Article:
Self-made billionaire's rise to top

Indian 2G scandal: Rags to riches story of self-made billionaire arrested as part of the probe into India's telecoms scandal.

TO GO WITH Lifestyle-India-housing-people-Ambani FOCUS by Phil Hazlewood

(FILES) This photograph taken on October 19, 2010, shows an Indian labourer checking his mobile phone while waiting for marblestone to be unloaded from his truck at the entrance to the twenty-seven storey Antilia, the newly-built residence of Reliance Industries chairman Mukesh Ambani in Mumbai. The 400,000 square foot residence, named after a mythical island in the Atlantic, is expected to be occupied by Ambani, his wife and three children later in the year. The building has three helicopter pads, underground parking for 160 cars, and requires some 600 staff to run. It's  AFP PHOTO/Indranil MUKHERJEE/FILES

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Before his arrest on Tuesday, the vice chairman of Etisalat's Indian subsidiary was lionised in India's business circles for his rags-to-riches story.

Shahid Balwa, widely regarded as a self-made billionaire tycoon, is a school dropout, unlike many of his peers who hold degrees from Ivy League business schools. Last year, Forbes magazine counted him among India's 50 richest people, with a personal net worth exceeding US$1 billion (Dh3.67bn). Mr Balwa, 36, who made his fortune in property rose at a young age to become the managing director of the Dynamix Balwas (DB) group in Mumbai, India's third-largest property agent.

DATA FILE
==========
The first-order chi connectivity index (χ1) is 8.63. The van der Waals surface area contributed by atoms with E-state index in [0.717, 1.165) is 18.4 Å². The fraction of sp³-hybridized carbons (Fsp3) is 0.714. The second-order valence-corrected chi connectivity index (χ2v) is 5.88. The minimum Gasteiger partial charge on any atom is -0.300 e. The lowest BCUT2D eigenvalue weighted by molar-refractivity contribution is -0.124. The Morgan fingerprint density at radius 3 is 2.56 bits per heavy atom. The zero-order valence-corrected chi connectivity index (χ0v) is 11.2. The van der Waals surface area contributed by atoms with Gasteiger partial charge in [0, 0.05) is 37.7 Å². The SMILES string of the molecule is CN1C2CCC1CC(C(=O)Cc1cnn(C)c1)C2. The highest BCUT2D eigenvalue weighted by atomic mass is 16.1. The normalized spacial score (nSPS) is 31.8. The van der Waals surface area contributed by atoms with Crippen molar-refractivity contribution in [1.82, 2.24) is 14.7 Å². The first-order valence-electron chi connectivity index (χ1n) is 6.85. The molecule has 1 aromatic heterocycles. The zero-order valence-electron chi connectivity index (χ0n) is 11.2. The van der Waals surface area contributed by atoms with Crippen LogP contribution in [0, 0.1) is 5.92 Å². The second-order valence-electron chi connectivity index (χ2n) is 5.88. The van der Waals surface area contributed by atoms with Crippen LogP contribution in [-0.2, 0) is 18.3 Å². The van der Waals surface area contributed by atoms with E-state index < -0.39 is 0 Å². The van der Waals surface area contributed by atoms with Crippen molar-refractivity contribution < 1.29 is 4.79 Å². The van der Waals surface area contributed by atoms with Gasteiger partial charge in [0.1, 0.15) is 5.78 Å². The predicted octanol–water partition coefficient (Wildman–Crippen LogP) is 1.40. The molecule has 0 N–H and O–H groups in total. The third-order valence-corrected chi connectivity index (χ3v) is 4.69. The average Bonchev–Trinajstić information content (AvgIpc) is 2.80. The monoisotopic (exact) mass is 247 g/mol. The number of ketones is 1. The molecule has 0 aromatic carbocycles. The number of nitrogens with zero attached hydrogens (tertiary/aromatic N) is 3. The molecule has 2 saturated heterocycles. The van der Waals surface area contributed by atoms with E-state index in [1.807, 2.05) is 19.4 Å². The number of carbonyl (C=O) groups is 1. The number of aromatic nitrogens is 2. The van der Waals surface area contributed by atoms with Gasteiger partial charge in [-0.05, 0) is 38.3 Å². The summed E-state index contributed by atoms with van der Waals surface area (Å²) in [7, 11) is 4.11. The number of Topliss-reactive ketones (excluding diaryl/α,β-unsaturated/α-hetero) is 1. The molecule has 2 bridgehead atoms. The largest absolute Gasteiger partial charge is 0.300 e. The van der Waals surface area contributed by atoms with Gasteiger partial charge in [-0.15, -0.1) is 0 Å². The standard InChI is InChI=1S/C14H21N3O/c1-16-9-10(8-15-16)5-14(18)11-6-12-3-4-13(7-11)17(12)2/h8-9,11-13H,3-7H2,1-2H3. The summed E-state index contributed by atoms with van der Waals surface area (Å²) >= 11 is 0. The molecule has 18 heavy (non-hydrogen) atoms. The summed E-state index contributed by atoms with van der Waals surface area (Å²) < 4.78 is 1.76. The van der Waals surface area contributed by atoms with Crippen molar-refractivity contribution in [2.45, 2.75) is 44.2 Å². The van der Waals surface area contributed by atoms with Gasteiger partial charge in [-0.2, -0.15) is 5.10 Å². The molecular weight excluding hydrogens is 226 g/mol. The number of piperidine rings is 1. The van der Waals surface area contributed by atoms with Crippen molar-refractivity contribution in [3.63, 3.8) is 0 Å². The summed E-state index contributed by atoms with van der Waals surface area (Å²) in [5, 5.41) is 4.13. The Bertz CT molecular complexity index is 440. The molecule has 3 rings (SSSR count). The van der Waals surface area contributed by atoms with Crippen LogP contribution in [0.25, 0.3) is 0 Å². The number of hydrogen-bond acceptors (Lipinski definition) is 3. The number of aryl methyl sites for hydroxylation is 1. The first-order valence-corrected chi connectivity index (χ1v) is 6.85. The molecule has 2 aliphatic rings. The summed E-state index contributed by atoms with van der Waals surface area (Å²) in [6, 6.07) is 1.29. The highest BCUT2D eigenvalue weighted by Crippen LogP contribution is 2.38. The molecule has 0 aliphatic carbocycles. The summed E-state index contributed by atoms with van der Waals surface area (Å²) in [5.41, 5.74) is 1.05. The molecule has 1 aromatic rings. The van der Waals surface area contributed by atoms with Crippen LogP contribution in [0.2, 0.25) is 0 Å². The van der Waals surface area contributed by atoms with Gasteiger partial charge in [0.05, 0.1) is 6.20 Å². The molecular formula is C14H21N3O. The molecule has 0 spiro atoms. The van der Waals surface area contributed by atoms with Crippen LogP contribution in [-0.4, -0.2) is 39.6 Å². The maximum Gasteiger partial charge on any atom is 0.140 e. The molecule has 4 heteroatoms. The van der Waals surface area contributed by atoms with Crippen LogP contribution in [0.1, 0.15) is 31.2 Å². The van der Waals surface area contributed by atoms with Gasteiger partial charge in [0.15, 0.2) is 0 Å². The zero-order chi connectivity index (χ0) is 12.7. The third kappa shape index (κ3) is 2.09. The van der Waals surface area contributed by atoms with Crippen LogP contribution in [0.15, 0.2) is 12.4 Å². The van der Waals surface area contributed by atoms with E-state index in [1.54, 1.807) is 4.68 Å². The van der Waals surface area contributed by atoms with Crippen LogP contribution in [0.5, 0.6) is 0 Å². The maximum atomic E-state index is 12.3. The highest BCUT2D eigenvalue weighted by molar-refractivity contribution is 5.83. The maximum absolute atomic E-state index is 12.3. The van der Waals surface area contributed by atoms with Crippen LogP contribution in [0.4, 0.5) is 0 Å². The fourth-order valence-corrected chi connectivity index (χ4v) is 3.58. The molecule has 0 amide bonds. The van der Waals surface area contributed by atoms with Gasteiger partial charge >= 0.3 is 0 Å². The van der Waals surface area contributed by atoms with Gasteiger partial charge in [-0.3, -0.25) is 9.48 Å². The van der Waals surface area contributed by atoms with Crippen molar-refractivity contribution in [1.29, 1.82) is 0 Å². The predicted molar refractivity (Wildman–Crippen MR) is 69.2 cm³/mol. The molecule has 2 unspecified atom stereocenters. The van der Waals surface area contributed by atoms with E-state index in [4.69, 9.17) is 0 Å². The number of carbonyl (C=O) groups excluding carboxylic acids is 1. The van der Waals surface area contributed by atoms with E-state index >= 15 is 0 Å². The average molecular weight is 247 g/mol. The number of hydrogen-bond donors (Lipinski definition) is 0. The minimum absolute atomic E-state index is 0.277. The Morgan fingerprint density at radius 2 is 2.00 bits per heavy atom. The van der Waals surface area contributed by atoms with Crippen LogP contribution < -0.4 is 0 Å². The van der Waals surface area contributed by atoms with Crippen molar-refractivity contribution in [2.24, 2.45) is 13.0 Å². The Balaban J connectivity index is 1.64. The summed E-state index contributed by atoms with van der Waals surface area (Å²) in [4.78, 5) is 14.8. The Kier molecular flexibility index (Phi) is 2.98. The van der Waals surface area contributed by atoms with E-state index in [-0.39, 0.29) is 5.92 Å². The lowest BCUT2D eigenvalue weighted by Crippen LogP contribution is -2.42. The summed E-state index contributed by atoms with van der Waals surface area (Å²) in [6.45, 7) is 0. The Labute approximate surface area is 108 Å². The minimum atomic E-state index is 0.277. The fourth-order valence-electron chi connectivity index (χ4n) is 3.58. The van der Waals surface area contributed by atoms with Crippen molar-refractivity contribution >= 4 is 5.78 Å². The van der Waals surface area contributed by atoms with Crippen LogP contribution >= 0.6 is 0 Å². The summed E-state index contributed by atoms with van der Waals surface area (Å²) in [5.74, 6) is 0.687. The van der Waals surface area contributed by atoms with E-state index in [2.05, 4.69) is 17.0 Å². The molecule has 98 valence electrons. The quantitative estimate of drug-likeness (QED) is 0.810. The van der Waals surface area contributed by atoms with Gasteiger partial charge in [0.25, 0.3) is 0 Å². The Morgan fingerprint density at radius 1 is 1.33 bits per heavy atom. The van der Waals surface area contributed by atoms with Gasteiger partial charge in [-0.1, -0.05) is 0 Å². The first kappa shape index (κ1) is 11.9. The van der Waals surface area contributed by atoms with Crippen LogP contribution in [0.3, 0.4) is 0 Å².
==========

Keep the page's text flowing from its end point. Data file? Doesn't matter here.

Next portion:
But he is best known for pulling off the celebrated joint venture deal in 2008 between the DB Group-promoted Swan Telecom and Etisalat. The venture, known as Etisalat DB, was hailed as Etisalat's official entry into India, the world's second-fastest growing telecommunications market after China.


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Yesterday, soon after Mr Balwa's arrest for alleged involvement in a widening spectrum licensing scandal, Etisalat said: "Etisalat has an impeccable record of performance and its antecedents and reputation have never been questioned."

The company said it acquired a 45 per cent stake in Swan Telecom after the licensing bidding process.

"Etisalat is a subsequent external investor, who entered the Indian market bringing its international expertise and resources, which purchased its stake in the company on the bona fide belief that the licences have been validly granted," it said. India's central bureau of investigation claims Swan, promoted by Mr Balwa, minted profits from the licences and the joint venture at the expense of the Indian government - and Etisalat.

It says Swan bought second-generation (2G) spectrum licences for 13 zones for 15.37bn rupees (Dh1.24bn), well below the market rate, and sold 45 per cent of its shares within months to Etisalat for about 47.3bn rupees.

Andimuthu Raja, the telecoms minister at the time of the sale, was arrested this month for allegedly twisting the licensing procedure to favour Etisalat DB and other telecoms companies.


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Mr Balwa denies any wrongdoing. In an emotional outburst in an Indian court yesterday, he claimed he was being "singled out" and harassed. DB Realty says he has been "wrongly implicated".

"We reiterate that neither Mr Balwa nor any person or entity forming part of the DB Group has done anything inappropriate or illegal. Mr Balwa will be strongly contesting the proceedings," the company said.